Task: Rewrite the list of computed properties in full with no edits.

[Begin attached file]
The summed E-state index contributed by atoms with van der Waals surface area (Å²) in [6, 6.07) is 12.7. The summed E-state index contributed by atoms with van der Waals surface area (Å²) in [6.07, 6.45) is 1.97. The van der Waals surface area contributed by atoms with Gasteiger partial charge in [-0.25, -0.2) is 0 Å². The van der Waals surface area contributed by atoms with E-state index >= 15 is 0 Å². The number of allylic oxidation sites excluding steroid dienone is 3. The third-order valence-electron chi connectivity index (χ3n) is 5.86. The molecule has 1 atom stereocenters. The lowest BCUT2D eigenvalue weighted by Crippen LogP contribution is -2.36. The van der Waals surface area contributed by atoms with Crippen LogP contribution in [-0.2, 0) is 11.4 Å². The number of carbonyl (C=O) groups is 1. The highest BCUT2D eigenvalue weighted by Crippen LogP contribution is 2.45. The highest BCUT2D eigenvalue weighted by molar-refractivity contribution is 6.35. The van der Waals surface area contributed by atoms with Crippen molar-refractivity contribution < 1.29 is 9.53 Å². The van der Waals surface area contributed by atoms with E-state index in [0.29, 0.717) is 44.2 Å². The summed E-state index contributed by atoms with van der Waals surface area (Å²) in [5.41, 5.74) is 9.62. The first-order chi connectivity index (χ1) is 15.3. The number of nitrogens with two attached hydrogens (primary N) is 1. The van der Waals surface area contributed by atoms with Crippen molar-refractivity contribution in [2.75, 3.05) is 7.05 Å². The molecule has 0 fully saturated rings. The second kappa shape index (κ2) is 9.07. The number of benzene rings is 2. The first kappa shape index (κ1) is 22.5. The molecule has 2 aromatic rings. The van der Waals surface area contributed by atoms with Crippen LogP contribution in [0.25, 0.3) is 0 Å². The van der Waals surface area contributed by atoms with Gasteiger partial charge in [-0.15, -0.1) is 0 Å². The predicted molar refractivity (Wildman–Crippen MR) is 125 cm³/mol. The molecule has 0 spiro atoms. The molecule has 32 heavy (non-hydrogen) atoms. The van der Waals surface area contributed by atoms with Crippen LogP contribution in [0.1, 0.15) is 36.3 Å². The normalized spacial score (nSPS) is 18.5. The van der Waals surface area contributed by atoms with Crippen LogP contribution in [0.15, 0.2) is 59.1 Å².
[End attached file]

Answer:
The summed E-state index contributed by atoms with van der Waals surface area (Å²) in [6, 6.07) is 12.7. The summed E-state index contributed by atoms with van der Waals surface area (Å²) in [6.07, 6.45) is 1.97. The van der Waals surface area contributed by atoms with Gasteiger partial charge in [-0.25, -0.2) is 0 Å². The van der Waals surface area contributed by atoms with E-state index >= 15 is 0 Å². The number of allylic oxidation sites excluding steroid dienone is 3. The third-order valence-electron chi connectivity index (χ3n) is 5.86. The molecule has 1 atom stereocenters. The lowest BCUT2D eigenvalue weighted by Crippen LogP contribution is -2.36. The van der Waals surface area contributed by atoms with Crippen LogP contribution in [-0.2, 0) is 11.4 Å². The number of carbonyl (C=O) groups is 1. The highest BCUT2D eigenvalue weighted by Crippen LogP contribution is 2.45. The highest BCUT2D eigenvalue weighted by molar-refractivity contribution is 6.35. The van der Waals surface area contributed by atoms with Crippen molar-refractivity contribution < 1.29 is 9.53 Å². The van der Waals surface area contributed by atoms with E-state index in [0.29, 0.717) is 44.2 Å². The summed E-state index contributed by atoms with van der Waals surface area (Å²) in [5.41, 5.74) is 9.62. The first-order chi connectivity index (χ1) is 15.3. The number of nitrogens with two attached hydrogens (primary N) is 1. The van der Waals surface area contributed by atoms with Crippen molar-refractivity contribution in [2.75, 3.05) is 7.05 Å². The molecule has 0 fully saturated rings. The second kappa shape index (κ2) is 9.07. The number of benzene rings is 2. The first kappa shape index (κ1) is 22.5. The molecule has 2 aromatic rings. The van der Waals surface area contributed by atoms with Crippen LogP contribution in [0.25, 0.3) is 0 Å². The van der Waals surface area contributed by atoms with Gasteiger partial charge in [-0.15, -0.1) is 0 Å². The predicted molar refractivity (Wildman–Crippen MR) is 125 cm³/mol. The molecule has 0 spiro atoms. The molecule has 32 heavy (non-hydrogen) atoms. The van der Waals surface area contributed by atoms with Crippen LogP contribution in [0.1, 0.15) is 36.3 Å². The normalized spacial score (nSPS) is 18.5. The van der Waals surface area contributed by atoms with Crippen LogP contribution in [0.15, 0.2) is 59.1 Å².